“The refuge.” Interesting choice of words… they could have called it “the air pocket” or “the chamber,“ or maybe if they were in a more pessimistic mood, “our tomb.” But the main story that was told again and again during the ordeal was the story of the non-stop prayers, both of the miners themselves and of the friends and family members on the surface. It raises an interesting question about the nature of prayer for all of us. Does prayer change God’s mind, or ours? In other words, is there a “critical mass” of prayer that must be achieved before God decides to intervene to supernaturally rescue miners trapped underground (or anOverland Parkhusband and wife without air conditioning)?

Or perhaps is it more accurate to say that placing our trust wholly in God during the crisis points in our life is the critical factor that helps us see hope where things might otherwise look hopeless? Might prayer be the crucial ingredient that helps us call a tomb a refuge? I will be the first to admit that there is a whole lot I don’t understand about prayer. One thing that I DO know is true – without knowing why – is that “more is better” in matters of prayer.

In the days and weeks and months ahead I want to challenge us to continue and deepen our prayer life as a congregation. As we put more of our attention on what GOD has in mind for this church and less on what WE have in mind, I predict we will be led into some awesome and fruitful places. True, we might have to dare to let go of some treasured artifacts from the past along the way, but God is so incredibly good and faithful and will ALWAYS provide beyond our wildest imagination.


how precious

Joan’s daughter (my step-daughter) Jessica has just begun her first year as a medical resident in the OB-GYN specialty area. She is alternating time between Saint Luke’s on the Plaza and Truman Medical Center. The other day she entered a very excited post on her Facebook page that said she was about to do her first, unassisted C-section delivery. All apparently went very well, the baby and mother (and father) were overjoyed, and Jessica went on to the next task in her busy day.

But I had to stop for a moment and think about that baby. A new life entered the world at that moment. It brought with it a new history, and soon would have new thoughts and hopes and expectations and experiences. I know absolutely nothing about the family that received that new life, but I do know that nothing will be the same for them from this moment forward. They will do everything in their power to provide a safe, stimulating, and loving environment for little Baby New Life. They do not know what the future holds for them, but somehow they will do their best to deal with whatever comes their way.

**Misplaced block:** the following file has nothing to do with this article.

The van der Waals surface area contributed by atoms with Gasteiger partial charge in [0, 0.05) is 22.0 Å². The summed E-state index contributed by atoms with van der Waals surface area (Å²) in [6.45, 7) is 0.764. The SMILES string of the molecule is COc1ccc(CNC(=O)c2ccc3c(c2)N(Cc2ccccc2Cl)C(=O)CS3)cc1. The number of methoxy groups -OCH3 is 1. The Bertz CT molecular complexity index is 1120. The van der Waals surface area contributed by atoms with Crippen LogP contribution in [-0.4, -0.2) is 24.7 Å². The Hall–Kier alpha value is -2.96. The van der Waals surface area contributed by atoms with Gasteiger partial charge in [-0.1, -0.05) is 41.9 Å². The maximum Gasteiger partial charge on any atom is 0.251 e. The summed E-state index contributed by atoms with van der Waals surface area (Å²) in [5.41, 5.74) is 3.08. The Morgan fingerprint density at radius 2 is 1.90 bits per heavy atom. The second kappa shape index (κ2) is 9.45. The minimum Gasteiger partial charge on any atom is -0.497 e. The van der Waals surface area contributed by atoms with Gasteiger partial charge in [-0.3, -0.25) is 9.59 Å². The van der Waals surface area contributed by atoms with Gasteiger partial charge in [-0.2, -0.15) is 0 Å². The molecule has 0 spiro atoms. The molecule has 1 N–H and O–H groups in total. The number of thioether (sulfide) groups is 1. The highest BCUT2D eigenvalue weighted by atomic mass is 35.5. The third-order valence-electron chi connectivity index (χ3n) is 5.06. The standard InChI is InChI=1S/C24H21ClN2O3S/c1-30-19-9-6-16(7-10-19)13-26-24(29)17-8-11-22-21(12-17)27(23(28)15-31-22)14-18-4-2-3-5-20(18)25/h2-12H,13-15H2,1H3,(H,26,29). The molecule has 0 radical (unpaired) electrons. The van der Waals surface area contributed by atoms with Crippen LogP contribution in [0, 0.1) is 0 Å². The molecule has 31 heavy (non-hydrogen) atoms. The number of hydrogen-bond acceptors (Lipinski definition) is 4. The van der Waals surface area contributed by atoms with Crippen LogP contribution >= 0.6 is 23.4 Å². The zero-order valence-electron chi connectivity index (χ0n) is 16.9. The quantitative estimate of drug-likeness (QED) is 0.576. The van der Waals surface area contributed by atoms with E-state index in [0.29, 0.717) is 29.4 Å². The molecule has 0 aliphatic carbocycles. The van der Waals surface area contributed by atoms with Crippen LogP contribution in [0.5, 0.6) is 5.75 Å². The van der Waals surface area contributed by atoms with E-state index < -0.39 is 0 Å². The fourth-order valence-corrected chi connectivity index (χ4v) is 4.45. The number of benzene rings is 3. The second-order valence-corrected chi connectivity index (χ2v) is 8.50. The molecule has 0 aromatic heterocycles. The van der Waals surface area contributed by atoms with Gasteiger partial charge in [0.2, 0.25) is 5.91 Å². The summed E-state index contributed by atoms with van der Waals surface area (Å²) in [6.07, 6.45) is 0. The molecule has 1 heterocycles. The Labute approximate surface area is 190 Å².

The gift of life can be simultaneously miraculous and mundane… awesome beyond belief and astonishingly trite and trivial. We get to see, taste, and experience it every day and so we come gradually to ignore the miracle and wonder of being alive HERE and NOW. Not so for the “survivors” among us. People who have survived a life-threatening disease, or perhaps a terrible accident speak almost universally of their new-found appreciation for the absolute preciousness of the gift of life.

The fact of the matter is that life IS precious… whether we have survived cancer or not. Our faith and our time spent alone with God in prayer, study or meditation can be the doorway to kindling that awareness in all of us. And then we come to see that the heightened awareness of the preciousness of MY life leads to a heightened awareness of the preciousness of YOUR life. And that leads me to treat you with a new kind of dignity and respect… even if we have never met. And I am pretty sure that this is the kind of world Jesus had in mind all along.

My challenge every day – and I hope yours, too – is how will I both experience and express the love that is innately part of my being. Come to worship this Sunday and join together with a community of people who love life and the world we live in!